Rhineland-PfalzKeats and Yeats are on your side, but you lose... because Wilde is on mine.
There are 5 steps in every successful Kickstarter campaign. Since I'm way too lazy to actually sign up with Kickstarter, here is my funding campaign for...
Lords of Bacon: The Edible Deck Building Game
Step 1: In the beginning... blah, blah, blah
All Kickstarter campaigns start off with an origin story...
Back when this crazy rollercoaster ride started all I had was a dream, a refrigerator full of bacon, and Klaus Teuber snoring on my couch...
Like so many aspiring young designers before me it was my dream to one day publish my own game. To achieve this goal, I did all the things that real professional game designers do. I bought a geek badge that said "Game Designer," I stalked Martin Wallace at game conventions, and I even belittled and humiliated newcomers to our hobby. But I still didn't have any published games to my credit. Finally, my breakthrough came during a chance encounter with Martin Wallace in the men's room at Spiel Essen...
MW: My God, are you insane?
Phirax: Martin Wallace? What a crazy coincidence.
MW: You just climbed into my bathroom stall!
Phirax: Do you mind if I videotape our conversation for my designer diary?
MW: I'm sitting on the toilet!
Phirax: (to the camera phone) So Mr. Wallace, what are you working on right now?
MW: A bowel movement, you idiot! I'm taking a crap!
Phirax: Movement... Crap... It sounds like someone is working on a new expansion for A Few Acres Of Snow.
MW: I'm not designing a deck building game, I'm pooping.
Phirax: I don't understand, what's the difference?
MW: Well, the former requires a compelling theme, tightly knit mechanics, and rigorous testing...
MW: While the latter is how I make train games.
Phirax: I knew it!
Phirax: What was that?
MW: Looks like Last Train To Wensleydale.
Aldie: Stop, Stop, Stop!
Phirax: What happened? What did I do?
Derk: You set off our new automated content censorship system.
Phirax: You installed a new automated security system?
Derk: Yeah, pretty sweet, huh?
Phirax: Because it looked like Aldie just ran over and yelled, "Stop!"
Derk: Yeah, that's the new system.
Phirax: And this new system covers the whole website?
Aldie: (out of breath) I spend most of my time in the Wargames forum.
Derk: Phirax, about your blog...
Aldie: You can't just publicly insult and humiliate Martin Wallace.
Phirax: I thought that was why you started this website.
Derk: That was our original intent, yes, but we've grown since then.
Phirax: Have you been to the A Few Acres of Snow forums lately?
Aldie: Is it really bad?
Phirax: Well, Mr. Wallace is usually depicted in the toilet, not on it.
MW: I don't mean to be rude, but...
Aldie: Oh, hello Martin!
Derk: Didn't see you sitting there.
MW: No worries, it is a bit crowded in here, after all.
Aldie: Martin, we'd like to talk to you about doing some free promos for charity when you have time.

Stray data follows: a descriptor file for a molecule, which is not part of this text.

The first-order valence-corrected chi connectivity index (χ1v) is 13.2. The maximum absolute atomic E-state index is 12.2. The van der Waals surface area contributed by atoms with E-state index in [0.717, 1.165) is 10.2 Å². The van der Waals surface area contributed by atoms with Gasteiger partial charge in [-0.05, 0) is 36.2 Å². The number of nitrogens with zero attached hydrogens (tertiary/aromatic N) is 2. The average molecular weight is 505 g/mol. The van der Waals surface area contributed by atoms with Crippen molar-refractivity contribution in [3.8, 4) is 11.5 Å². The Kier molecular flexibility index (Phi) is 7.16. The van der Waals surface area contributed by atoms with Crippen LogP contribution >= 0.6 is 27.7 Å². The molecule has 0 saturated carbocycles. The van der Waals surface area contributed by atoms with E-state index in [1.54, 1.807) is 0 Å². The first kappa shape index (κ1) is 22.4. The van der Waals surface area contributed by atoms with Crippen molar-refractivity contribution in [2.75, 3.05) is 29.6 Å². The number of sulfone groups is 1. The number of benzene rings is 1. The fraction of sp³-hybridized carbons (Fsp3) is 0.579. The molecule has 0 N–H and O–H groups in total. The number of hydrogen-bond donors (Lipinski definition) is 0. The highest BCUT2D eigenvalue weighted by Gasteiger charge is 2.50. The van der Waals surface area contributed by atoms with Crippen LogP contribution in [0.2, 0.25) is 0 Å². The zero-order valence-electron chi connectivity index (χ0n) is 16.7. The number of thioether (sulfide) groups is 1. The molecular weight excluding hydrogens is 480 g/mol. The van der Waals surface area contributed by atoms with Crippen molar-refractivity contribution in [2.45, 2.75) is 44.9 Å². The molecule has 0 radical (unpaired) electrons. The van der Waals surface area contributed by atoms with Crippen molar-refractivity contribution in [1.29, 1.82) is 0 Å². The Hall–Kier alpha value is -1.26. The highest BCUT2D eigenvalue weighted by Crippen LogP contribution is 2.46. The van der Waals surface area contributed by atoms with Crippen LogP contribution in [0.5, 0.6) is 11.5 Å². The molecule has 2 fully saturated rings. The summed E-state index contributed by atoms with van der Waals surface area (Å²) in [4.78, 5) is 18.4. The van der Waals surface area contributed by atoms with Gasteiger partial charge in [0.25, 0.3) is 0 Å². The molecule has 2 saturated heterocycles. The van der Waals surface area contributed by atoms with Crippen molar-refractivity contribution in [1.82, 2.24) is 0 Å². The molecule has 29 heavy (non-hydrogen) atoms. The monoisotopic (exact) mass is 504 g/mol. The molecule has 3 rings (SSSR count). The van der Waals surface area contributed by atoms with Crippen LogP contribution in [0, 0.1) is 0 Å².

MW: Sure, I'm always happy to help.
(the conversation continues outside the stall)
Phirax: Okay then... back to insulting Kickstarter.
Derk: Ooh, good idea...
Aldie: Kickstarter is stupid.
Phirax: Uh, you probably shouldn't say that publicly.
Derk: $% Kickstarter!
Aldie: We ownz those beetches!
Derk: Aldie has been learning to speak "l33t."
Aldie: Our new automated security system needs street cred.
Phirax: Do you guys mind if I get on with my thing here?
Derk: Oh, no, get back to it young man!
Aldie: See you on the fly tip, sha-zizzle!
Step 2: Kickstart My Heart
The next step in a Kickstarter campaign is the "heartfelt pandering." This is where the designer explains how a crucial lesson learned during the origin story led to an important breakthrough...
I was making good progress on my game but I found myself troubled by something Martin Wallace had said about the design of deck building games. He claimed they required a compelling theme, tightly knit mechanics, and rigorous testing but Eminent Domain obviously didn't have any of those things, so was Wallace right?
I had been learning how to design games from Klaus Teuber so I never considered the possibility that hard work and fresh ideas played a role in game design. I knew I would never be as brilliant and industrious as Martin Wallace so how could I find success with as little effort and creativity as possible?
Then it dawned on me... Kickstarter!
With Kickstarter, anyone could post a video about their half-assed ideas and then other people would pay to have the game made. It was just as lazy and cynical as board game blogging so it was perfect for a designer like me who had nothing to say and was too lazy to say it.
But I still needed an idea — a clever hook — and I needed one fast because Klaus would be waking up on my couch soon and when he woke up he wanted his quick filler of bacon. Quick filler... bacon... that's it! I'll sell a deck building game made out of bacon!
Step 3: Mmm... Bacon...
The third step in the Kickstarter design process is the presentation of the Fact Sheet. This is where the designer explains how his game is a cross between Dominion and Agricola...